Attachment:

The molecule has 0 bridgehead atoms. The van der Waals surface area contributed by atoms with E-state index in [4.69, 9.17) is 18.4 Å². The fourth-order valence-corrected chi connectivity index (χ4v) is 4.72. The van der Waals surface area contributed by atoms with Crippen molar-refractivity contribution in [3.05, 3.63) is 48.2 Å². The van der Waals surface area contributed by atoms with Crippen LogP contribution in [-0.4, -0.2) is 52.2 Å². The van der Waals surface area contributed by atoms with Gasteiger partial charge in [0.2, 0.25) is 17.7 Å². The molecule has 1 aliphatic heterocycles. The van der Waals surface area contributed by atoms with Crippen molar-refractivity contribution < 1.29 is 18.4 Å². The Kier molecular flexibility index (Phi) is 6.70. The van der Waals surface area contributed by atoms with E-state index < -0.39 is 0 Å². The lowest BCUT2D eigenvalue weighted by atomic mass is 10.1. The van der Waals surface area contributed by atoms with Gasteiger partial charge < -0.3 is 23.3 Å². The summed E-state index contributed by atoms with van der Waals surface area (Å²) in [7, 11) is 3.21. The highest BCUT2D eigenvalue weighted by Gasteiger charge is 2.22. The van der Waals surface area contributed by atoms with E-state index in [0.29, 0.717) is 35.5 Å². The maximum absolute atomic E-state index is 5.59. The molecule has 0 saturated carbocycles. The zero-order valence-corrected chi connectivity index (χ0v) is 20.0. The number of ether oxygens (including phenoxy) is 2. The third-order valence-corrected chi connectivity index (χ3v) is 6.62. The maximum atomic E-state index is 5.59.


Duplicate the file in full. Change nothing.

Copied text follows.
The molecule has 0 bridgehead atoms. The van der Waals surface area contributed by atoms with E-state index in [4.69, 9.17) is 18.4 Å². The fourth-order valence-corrected chi connectivity index (χ4v) is 4.72. The van der Waals surface area contributed by atoms with Crippen molar-refractivity contribution in [3.05, 3.63) is 48.2 Å². The van der Waals surface area contributed by atoms with Crippen LogP contribution in [-0.4, -0.2) is 52.2 Å². The van der Waals surface area contributed by atoms with Gasteiger partial charge in [0.2, 0.25) is 17.7 Å². The molecule has 1 aliphatic heterocycles. The van der Waals surface area contributed by atoms with Crippen molar-refractivity contribution < 1.29 is 18.4 Å². The Kier molecular flexibility index (Phi) is 6.70. The van der Waals surface area contributed by atoms with E-state index < -0.39 is 0 Å². The lowest BCUT2D eigenvalue weighted by atomic mass is 10.1. The van der Waals surface area contributed by atoms with Gasteiger partial charge < -0.3 is 23.3 Å². The summed E-state index contributed by atoms with van der Waals surface area (Å²) in [7, 11) is 3.21. The highest BCUT2D eigenvalue weighted by Gasteiger charge is 2.22. The van der Waals surface area contributed by atoms with E-state index in [0.29, 0.717) is 35.5 Å². The maximum absolute atomic E-state index is 5.59. The molecule has 0 saturated carbocycles. The zero-order valence-corrected chi connectivity index (χ0v) is 20.0. The number of ether oxygens (including phenoxy) is 2. The third-order valence-corrected chi connectivity index (χ3v) is 6.62. The maximum atomic E-state index is 5.59.